How do you know which Chapter is better for you?
You are required to choose between Chapter 7 or Chapter 13 of the bankruptcy law. The choice is usually determined by your circumstances.
Chapter 7 provides you with the liquidation option where you are allowed to keep the exempted assets but your unsecured debts will be discharged. According to this chapter, your non-exempt assets will be realized to pay back your secured debts. Under Chapter 7, debts like child support or taxes are not dismissed. Those who have few assets, low earning, and a lot of debts are more likely to opt for this alternative.
Under Chapter 13 of bankruptcy law, you will have to pay back your debts within a specific time limit which may extend from three to five years. Repayment is always made through a logical repayment plan. The court designates a trustee who transfers the payments from you to the creditors. This Chapter also allows you to keep your home and therefore, prevents any chances of foreclosure. This option is preferred by those who want to keep their non-exempt property and also want more time to repay their debts. This option also provides with more time till the seizure of property or foreclosures.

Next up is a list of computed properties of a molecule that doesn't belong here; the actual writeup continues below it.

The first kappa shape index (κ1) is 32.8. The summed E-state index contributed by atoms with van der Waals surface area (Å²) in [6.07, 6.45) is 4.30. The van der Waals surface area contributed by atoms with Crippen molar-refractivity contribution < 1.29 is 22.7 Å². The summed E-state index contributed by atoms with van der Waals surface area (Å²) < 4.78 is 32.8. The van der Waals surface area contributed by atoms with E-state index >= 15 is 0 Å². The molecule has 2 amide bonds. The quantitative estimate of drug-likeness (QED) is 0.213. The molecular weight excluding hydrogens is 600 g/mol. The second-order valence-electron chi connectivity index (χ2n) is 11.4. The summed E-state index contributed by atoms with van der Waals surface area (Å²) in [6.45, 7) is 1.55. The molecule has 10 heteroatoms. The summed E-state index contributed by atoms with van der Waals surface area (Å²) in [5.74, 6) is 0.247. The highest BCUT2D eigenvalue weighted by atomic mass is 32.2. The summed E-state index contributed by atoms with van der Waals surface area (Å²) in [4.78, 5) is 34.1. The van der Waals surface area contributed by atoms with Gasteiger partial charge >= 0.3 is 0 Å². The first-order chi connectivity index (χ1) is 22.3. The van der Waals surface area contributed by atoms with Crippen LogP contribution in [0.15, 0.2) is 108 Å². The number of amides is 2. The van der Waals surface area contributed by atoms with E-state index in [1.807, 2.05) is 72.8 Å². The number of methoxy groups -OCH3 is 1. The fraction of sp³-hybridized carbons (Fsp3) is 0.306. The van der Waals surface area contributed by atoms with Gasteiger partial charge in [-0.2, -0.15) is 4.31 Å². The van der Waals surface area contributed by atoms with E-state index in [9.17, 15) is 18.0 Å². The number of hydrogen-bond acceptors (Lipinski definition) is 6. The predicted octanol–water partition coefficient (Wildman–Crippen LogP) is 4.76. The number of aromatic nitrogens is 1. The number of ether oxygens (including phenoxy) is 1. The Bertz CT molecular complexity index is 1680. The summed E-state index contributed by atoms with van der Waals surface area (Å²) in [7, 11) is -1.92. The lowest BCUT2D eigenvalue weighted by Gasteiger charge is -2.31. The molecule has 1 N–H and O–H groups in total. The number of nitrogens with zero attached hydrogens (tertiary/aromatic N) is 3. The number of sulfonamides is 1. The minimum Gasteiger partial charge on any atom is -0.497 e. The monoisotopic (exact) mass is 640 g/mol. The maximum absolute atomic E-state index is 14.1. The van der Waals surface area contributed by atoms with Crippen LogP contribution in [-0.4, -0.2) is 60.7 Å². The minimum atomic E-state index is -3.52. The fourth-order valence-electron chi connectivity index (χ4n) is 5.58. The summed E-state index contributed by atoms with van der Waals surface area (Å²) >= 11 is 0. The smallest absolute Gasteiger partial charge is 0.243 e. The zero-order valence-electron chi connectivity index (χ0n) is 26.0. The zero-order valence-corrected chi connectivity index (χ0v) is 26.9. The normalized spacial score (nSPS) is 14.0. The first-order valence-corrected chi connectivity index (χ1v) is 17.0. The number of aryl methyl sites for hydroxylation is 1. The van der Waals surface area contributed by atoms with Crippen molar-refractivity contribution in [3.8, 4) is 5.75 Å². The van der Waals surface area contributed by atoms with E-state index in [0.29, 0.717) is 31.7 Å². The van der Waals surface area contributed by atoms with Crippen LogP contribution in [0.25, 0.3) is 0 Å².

How the revisions of 2005 affect the bankruptcy law?
The implementation of revisions has made it more preferable for people to opt for Chapter 13 instead of Chapter 7. An individual's monthly income is calculated against the average income for a family of his size to find out whether he is eligible for Chapter 7. If the salary of an individual is higher, he is required to take the means test to fulfill the criteria for Chapter 7.
The means test finds out the remaining disposable income of an individual. This is calculated by subtracting the secured debt payments and the specific expense from the current monthly income of an individual. Those who have a disposable income less than $100 are allowed to file for Chapter 7. However, if the disposable income ranges from $100 to $166.66, it is multiplied by 60 to find out if there is enough money left to pay about 25% of the non-secured debt within a period of five years. If the grand total is more than 25%, you can choose Chapter 13 and if it's not, you will only have access to Chapter 7.
Here again, the court holds the authority to force someone to file for Chapter 13 even if they are eligible to file for Chapter 7. This may happen if the court recognizes that the individual may misuse the system by filing for Chapter 7.
As a final point, declaring yourself bankrupt may not turn out to be the best solution to your financial crisis. There is a huge chance that it will result in a bad credit for you. Therefore, you might want to consult an experienced bankruptcy attorney before you consider filing for bankruptcy. An experienced attorney may help you make the right move in the right situation and give you the needed relief from stress and debt.